Mayor Stephanie Rawlings-Blake's proposed $2.5 billion operating budget for next year imposes no new taxes or fees and shrinks the city's workforce to the smallest size in decades, officials said Tuesday. But it also includes no new property tax cuts.
The mayor will unveil her preliminary spending plan for the fiscal year that begins July 1 at Wednesday's Board of Estimates meeting. It is based on a projected 9 percent increase in property tax revenue — $72 million — due to the city's rapid economic growth, particularly around the waterfront.
"This budget reflects a continued recovery of the local economy," said city budget director Andrew Kleine. "This is the largest revenue increase since the recession."
The $2.5 billion operating and $662 million capital budgets are together about 4.4 percent smaller than last year's package, because of a planned reduction in capital spending. The budget includes no major cuts to city services. In previous years, Rawlings-Blake has closed recreation centers and fire companies and imposed new taxes and fees to close budget shortfalls.
Even as revenue to city government is strong, the city workforce is shrinking. Rawlings-Blake's budget funds 13,984 positions — down 274 from this year. The reductions are mainly in the police and fire departments, whose unions agreed to new work schedules in return for raises. Kleine said the jobs will be eliminated through attrition.
During her time in office, the mayor has shrunk the size of city government from 15,343 in fiscal year 2011. By comparison, in 2000 there were 16,153 funded positions in city government. In 1992, there were 17,292 such jobs.
Since 2013, the city has used about 20 different staffing companies to employ contractors to do some of city government's work. Their employers are typically responsible for those workers' health care and retirement plans.
"I often say there are no money trees growing at City Hall, which means that we have to continue doing more with less," Rawlings-Blake said in a statement. "These sound fiscal policies continue to set the stage for economic growth in Baltimore City."
Last year, the city's tax base grew by $1.3 billion — by far the fastest rate of growth in the state. Kleine said the mayor's spending plan does not include a property tax cut due to weaker-than-expected revenue from the Horseshoe Casino.
Rawlings-Blake has pledged to cut property taxes for owner-occupied residences by 20 cents by 2020. Thus far in her tenure, the city has cut the rate by about 13 cents.
"We're ahead of schedule on the plan," Kleine said. "The initial plan assumed more casino revenue than what we're seeing so far."
The budget plan counts on $2.5 million in fines from speed cameras, though none are operating currently. The city's once-lucrative program has been offline since 2013 amid accuracy concerns and disputes with contractors.
The budget funds 2 percent cost-of-living raises for city employees, and allocates $14.4 million for larger increases for the Police Department, whose union negotiated 5 percent and 6 percent raises over the next two years.
The budget also dedicates $38.7 million to school construction — part of a $1.1 billion plan to fix Baltimore's crumbling school infrastructure.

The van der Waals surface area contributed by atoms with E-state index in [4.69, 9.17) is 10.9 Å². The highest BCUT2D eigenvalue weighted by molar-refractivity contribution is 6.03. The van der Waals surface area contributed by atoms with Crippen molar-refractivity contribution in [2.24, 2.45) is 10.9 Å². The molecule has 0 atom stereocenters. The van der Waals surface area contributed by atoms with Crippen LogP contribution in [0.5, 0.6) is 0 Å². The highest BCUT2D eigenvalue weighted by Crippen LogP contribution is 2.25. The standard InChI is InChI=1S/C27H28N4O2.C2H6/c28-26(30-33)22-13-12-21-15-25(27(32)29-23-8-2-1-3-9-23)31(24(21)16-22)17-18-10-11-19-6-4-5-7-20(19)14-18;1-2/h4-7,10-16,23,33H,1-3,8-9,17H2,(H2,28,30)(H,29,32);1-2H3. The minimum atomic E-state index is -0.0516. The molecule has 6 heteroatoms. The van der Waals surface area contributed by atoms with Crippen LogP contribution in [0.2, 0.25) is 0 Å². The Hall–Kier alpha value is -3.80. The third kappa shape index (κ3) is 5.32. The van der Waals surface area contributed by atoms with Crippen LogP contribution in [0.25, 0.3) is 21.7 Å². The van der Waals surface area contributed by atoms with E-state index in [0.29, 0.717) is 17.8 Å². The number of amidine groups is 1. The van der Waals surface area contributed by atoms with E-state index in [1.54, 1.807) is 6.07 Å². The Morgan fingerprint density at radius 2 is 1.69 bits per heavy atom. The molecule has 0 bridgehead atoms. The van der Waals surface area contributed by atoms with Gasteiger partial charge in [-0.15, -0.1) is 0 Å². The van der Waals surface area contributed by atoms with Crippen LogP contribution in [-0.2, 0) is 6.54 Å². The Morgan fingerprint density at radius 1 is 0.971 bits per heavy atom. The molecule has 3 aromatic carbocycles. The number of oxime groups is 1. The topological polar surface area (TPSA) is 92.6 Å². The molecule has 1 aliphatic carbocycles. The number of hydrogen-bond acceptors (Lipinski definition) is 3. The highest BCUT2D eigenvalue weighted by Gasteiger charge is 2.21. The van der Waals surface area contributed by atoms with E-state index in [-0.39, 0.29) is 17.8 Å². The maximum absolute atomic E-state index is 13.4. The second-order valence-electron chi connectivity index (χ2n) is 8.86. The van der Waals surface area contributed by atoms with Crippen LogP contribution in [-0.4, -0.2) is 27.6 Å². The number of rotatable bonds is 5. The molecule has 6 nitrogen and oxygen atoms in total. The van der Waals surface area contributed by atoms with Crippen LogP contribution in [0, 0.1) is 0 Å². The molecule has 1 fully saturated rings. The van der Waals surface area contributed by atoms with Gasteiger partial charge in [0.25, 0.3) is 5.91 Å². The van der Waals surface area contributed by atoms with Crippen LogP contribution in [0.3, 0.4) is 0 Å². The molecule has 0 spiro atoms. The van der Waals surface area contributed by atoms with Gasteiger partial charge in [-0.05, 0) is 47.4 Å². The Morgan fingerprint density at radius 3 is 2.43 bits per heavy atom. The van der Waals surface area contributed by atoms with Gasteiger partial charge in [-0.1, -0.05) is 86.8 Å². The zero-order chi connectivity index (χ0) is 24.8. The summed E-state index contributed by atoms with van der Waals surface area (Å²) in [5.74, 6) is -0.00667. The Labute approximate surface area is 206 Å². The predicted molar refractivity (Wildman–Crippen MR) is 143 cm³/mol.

"The school construction money is huge," said City Councilman Brandon Scott, who sits on the budget committee. "I'm very ecstatic there are no new taxes or fees." Even so, Scott said he was "a little disappointed" that there will be no property tax cut next year.
City Council President Bernard C. "Jack" Young called the budget "responsible."
He said he plans to keep a close eye on police overtime costs. The 2016 budget allocates only $16.5 million for police overtime, despite the department's running up an estimated $33 million bill this fiscal year.
"We have to rein that in," Young said. "No other agency can run the kind of budget deficits that the Police Department does. We have to make them live within their means."
The plan also allocates $2.6 million for improvements at the Baltimore Convention Center, and $6 million to operate the Charm City Circulator — a service whose future has been in doubt after city officials said last year it was running a long-term deficit.
City Councilman Eric T. Costello said he wants to the see the Circulator's route expanded in southern Baltimore.
"The Circulator is incredibly important to me," he said. "I'd like to see it fully funded."
In 2013, Rawlings-Blake said the city had run up a structural deficit of nearly $750 million over the next decade. In the latest budget, she said, her administration has reduced that deficit by about $350 million through cuts to health care and pension costs and new work shifts for firefighters, among other changes.
Kleine said the city's cuts to retiree health care costs have reduced the unfunded liability of that program from $2.4 billion to $800 million.
Councilwoman Sharon Green Middleton, a member of the budget committee, said she'd like to see more emphasis on job training programs. She also wants city government to commit to hiring more ex-offenders.
"Funding jobs should be our No. 1 priority," she said. "There should be training in place for laborers to be promoted, and that would create openings for people who are looking for jobs."